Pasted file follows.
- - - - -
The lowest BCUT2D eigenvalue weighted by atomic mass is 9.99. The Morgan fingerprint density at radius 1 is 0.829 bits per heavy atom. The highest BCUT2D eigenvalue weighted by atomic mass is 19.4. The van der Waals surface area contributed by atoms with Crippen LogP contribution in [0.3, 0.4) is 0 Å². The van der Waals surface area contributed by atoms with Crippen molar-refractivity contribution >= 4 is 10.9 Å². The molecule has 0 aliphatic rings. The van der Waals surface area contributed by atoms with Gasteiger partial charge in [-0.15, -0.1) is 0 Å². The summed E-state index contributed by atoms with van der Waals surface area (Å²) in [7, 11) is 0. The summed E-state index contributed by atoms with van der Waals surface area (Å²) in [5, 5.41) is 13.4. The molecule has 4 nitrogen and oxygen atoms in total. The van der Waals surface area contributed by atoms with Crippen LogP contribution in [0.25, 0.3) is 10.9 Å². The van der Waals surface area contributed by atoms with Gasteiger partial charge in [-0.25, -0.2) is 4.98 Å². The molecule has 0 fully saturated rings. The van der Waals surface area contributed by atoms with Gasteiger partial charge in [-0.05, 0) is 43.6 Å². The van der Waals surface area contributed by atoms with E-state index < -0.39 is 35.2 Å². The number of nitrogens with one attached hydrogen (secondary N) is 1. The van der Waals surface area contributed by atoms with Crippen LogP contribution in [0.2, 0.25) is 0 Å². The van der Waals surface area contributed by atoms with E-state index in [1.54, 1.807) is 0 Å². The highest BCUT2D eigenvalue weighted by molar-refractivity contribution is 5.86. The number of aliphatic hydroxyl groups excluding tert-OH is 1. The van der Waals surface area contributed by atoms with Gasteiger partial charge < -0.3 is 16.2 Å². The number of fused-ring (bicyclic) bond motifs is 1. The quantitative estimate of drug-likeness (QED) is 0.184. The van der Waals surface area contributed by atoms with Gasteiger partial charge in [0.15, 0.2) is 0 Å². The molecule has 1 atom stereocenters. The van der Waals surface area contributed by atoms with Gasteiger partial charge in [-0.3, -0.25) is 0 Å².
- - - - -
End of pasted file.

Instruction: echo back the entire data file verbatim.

The lowest BCUT2D eigenvalue weighted by atomic mass is 9.99. The Morgan fingerprint density at radius 1 is 0.829 bits per heavy atom. The highest BCUT2D eigenvalue weighted by atomic mass is 19.4. The van der Waals surface area contributed by atoms with Crippen LogP contribution in [0.3, 0.4) is 0 Å². The van der Waals surface area contributed by atoms with Crippen molar-refractivity contribution >= 4 is 10.9 Å². The molecule has 0 aliphatic rings. The van der Waals surface area contributed by atoms with Gasteiger partial charge in [-0.15, -0.1) is 0 Å². The summed E-state index contributed by atoms with van der Waals surface area (Å²) in [7, 11) is 0. The summed E-state index contributed by atoms with van der Waals surface area (Å²) in [5, 5.41) is 13.4. The molecule has 4 nitrogen and oxygen atoms in total. The van der Waals surface area contributed by atoms with Crippen LogP contribution in [0.25, 0.3) is 10.9 Å². The van der Waals surface area contributed by atoms with Gasteiger partial charge in [-0.25, -0.2) is 4.98 Å². The molecule has 0 fully saturated rings. The van der Waals surface area contributed by atoms with Gasteiger partial charge in [-0.05, 0) is 43.6 Å². The van der Waals surface area contributed by atoms with E-state index < -0.39 is 35.2 Å². The number of nitrogens with one attached hydrogen (secondary N) is 1. The van der Waals surface area contributed by atoms with Crippen LogP contribution in [0.2, 0.25) is 0 Å². The van der Waals surface area contributed by atoms with E-state index in [1.54, 1.807) is 0 Å². The highest BCUT2D eigenvalue weighted by molar-refractivity contribution is 5.86. The number of aliphatic hydroxyl groups excluding tert-OH is 1. The van der Waals surface area contributed by atoms with Gasteiger partial charge < -0.3 is 16.2 Å². The number of fused-ring (bicyclic) bond motifs is 1. The quantitative estimate of drug-likeness (QED) is 0.184. The van der Waals surface area contributed by atoms with Gasteiger partial charge in [0.15, 0.2) is 0 Å². The molecule has 1 atom stereocenters. The van der Waals surface area contributed by atoms with Gasteiger partial charge in [-0.3, -0.25) is 0 Å².